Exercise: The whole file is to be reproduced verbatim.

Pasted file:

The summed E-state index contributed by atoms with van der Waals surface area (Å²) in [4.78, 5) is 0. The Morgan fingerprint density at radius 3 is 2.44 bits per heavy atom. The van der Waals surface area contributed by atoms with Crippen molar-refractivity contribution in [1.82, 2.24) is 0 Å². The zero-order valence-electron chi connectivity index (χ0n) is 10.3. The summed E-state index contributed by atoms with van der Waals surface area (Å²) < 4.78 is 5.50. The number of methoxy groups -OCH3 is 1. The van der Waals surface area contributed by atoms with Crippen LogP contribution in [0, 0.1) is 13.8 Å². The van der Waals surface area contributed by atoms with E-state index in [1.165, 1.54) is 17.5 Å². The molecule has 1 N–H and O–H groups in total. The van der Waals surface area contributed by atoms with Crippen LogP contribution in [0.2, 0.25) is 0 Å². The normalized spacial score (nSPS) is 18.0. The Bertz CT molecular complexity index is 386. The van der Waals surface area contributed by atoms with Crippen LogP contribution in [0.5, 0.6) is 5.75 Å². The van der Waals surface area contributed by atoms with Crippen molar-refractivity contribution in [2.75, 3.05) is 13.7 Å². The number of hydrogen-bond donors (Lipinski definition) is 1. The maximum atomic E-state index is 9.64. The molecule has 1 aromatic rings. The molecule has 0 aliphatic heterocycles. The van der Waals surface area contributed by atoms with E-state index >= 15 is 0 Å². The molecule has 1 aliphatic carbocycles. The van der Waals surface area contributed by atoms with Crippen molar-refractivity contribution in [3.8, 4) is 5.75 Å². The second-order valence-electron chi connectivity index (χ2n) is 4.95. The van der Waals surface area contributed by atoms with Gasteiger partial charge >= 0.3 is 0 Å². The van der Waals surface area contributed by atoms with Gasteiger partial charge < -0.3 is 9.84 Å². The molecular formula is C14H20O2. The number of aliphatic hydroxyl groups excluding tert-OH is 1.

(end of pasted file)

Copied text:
The summed E-state index contributed by atoms with van der Waals surface area (Å²) in [4.78, 5) is 0. The Morgan fingerprint density at radius 3 is 2.44 bits per heavy atom. The van der Waals surface area contributed by atoms with Crippen molar-refractivity contribution in [1.82, 2.24) is 0 Å². The zero-order valence-electron chi connectivity index (χ0n) is 10.3. The summed E-state index contributed by atoms with van der Waals surface area (Å²) < 4.78 is 5.50. The number of methoxy groups -OCH3 is 1. The van der Waals surface area contributed by atoms with Crippen LogP contribution in [0, 0.1) is 13.8 Å². The van der Waals surface area contributed by atoms with E-state index in [1.165, 1.54) is 17.5 Å². The molecule has 1 N–H and O–H groups in total. The van der Waals surface area contributed by atoms with Crippen LogP contribution in [0.2, 0.25) is 0 Å². The normalized spacial score (nSPS) is 18.0. The Bertz CT molecular complexity index is 386. The van der Waals surface area contributed by atoms with Crippen LogP contribution in [0.5, 0.6) is 5.75 Å². The van der Waals surface area contributed by atoms with Crippen molar-refractivity contribution in [2.75, 3.05) is 13.7 Å². The number of hydrogen-bond donors (Lipinski definition) is 1. The maximum atomic E-state index is 9.64. The molecule has 1 aromatic rings. The molecule has 0 aliphatic heterocycles. The van der Waals surface area contributed by atoms with E-state index >= 15 is 0 Å². The molecule has 1 aliphatic carbocycles. The van der Waals surface area contributed by atoms with Crippen molar-refractivity contribution in [3.8, 4) is 5.75 Å². The second-order valence-electron chi connectivity index (χ2n) is 4.95. The van der Waals surface area contributed by atoms with Gasteiger partial charge >= 0.3 is 0 Å². The van der Waals surface area contributed by atoms with Gasteiger partial charge < -0.3 is 9.84 Å². The molecular formula is C14H20O2. The number of aliphatic hydroxyl groups excluding tert-OH is 1.